By way of orientation. In terms of i and j these vectors are deﬁned by: ˆ eρ = cos φ i + sin φ j ˆ eφ = − sin φ i + cos φj Department of Materials.1 Plane polar coordinates A point in the xy-plane with Cartesian coordinates (x. y) i Figure 6: Plane-polar coordinates in two dimensions. all the coordinate axes intersect at right angles.e. However. 3. j and k that deﬁne it are constant in space i. Imperial College London ˆ ˆ i = cos φ eρ − sin φ eφ ˆ ˆ j = sin φ eρ + cos φ eφ . in which the unit vectors that point along the coordinate axes vary in direction throughout space. The Cartesian coordinate system is the simplest because the unit vectors i. There are more than ten orthogonal coordinates systems in three dimensions that are used for physical problems: here attention is restricted to the most commonly-used for cylindrical and spherical symmetries. Does this result apply to all closed surfaces? • Find the vector area of a hemisphere of radius r whose base is the xy-plane. y ˆ eφ j ˆ eρ ρ φ x (x. symmetry sometimes dictates that other coordinate systems are more convenient. the familiar example of plane polar coordinates in two dimensions is considered ﬁrst. y) may also be deﬁned by plane-polar coordinates ρ and φ deﬁned by: x = ρ cos φ ρ = x2 + y 2 y = ρ sin φ tan φ = y/x where ρ is the distance of the point from the origin and φ is the angle the vector x i + y j makes with the x-axis (conventionally chosen to lie in the interval 0 ≤ φ < 2π).e. at every position they point in the same direction. 3 Coordinate systems The most convenient and hence commonly used coordinate systems are those that are orthogonal i. ˆ ˆ The plane-polar coordinate system may also be deﬁned in terms of unit vectors eρ and eφ that point in the directions of increasing ρ and φ respectively.6 Vector calculus Examples • Show that the total vector area of the faces of a cube (with vector areas all chosen to point out of the cube) is zero.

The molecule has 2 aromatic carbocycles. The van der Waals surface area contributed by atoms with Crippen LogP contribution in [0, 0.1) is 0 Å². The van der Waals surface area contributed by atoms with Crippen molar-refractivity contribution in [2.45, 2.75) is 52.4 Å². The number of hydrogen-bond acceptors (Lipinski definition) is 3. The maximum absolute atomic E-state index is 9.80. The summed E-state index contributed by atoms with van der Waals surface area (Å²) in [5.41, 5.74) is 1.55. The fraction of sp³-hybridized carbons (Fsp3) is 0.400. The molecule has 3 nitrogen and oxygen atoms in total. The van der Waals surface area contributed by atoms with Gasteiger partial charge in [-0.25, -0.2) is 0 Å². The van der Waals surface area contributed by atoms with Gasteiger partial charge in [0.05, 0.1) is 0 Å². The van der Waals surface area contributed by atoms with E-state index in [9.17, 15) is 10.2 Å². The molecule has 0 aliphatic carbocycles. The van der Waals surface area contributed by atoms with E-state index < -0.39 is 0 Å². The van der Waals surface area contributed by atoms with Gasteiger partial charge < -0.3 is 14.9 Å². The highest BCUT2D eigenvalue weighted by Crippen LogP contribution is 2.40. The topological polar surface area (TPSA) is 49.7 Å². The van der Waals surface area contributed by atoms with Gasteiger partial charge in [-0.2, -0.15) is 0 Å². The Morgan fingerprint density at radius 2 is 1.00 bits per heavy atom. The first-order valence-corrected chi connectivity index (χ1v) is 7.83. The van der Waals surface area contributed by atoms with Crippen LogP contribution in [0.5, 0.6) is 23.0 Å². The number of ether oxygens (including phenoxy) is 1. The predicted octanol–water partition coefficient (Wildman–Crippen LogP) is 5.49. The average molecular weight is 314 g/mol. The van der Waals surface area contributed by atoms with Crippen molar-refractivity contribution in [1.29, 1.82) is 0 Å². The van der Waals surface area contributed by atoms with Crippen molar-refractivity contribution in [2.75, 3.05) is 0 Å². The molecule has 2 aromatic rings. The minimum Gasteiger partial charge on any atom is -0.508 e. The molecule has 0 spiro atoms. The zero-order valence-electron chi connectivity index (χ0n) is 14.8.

φ = φ0 ). However the physical dimensions of ρ and φ are not the same: ρ is a length whereas φ is an angle and hence dimensionless.e. these loci form lines. then the point moves radially outwards along the straight line φ = φ0 . eφ } clockwise by φ. Consider the position of a point P given by plane polar coordinates (ρ = ρ0 . [Hint: use the scalar product. The loci for plane polar coordinates are shown in Fig. Thus if a small change is made in these coordinates e. Also at any given ˆ ˆ point. length. whereas in three dimensions they form surfaces. If ρ changes from ρ0 to ρ0 + δρ then the point moves by a distance δρ.] e ˆ In Cartesian coordinates. These are general features of orthogonal coordinate systems. y φ = π/4 x ρ = constant Figure 7: Examples of lines of constant ρ (dashed) and lines of constant φ (dotted). if φ is increased from its initial value φ0 whilst ρ is held constant. A couple of features are worth remarking on: the lines always intersect at right angles.g. {i. 7: ρ = constant (where the constant is greater than zero) traces out a circle centred on the origin. ◦ The vector u has Cartesian components ux = uy = 5. ˆ ˆ ◦ Express eρ and eφ at P in terms of i and j. ◦ Find the plane polar coordiates of P . j} are obtained by e ˆ rotating {ˆρ . φ = constant traces out a straight line from the origin. {ˆρ . Conversely. x → x + dx and y → y + dy then the position vector l = x i + y j changes by dl = dx i + dy j and dl2 = dl · dl = dx2 + dy 2 . eφ } are obtained by rotating {i. Note that the origin itself is a singularity in this coordinate system: it corresponds to ρ = 0 and φ is undeﬁned there. as shown in Fig. In two dimensions.MSE 201: Mathematics 7 i. Transformations of this form were covered in the year 1 “Matrices” course. eφ } at P . However. If ρ is increased from its initial value ρ0 whilst φ is held constant. e ˆ It is often helpful to visualize coordinate systems in terms of the locus of points generated by holding one coordinate constant and varying all the others. Example • The point P has Cartesian coordinates x = 4 and y = 3.g. Find its components in terms of the basis {ˆρ . then the point moves Department of Materials. Imperial College London . 8. j} anticlockwise by an angle φ. both x and y have the same dimensions e. eρ is perpendicular to the tangent to the line of constant ρ and eφ is perpendicular to the line of constant φ.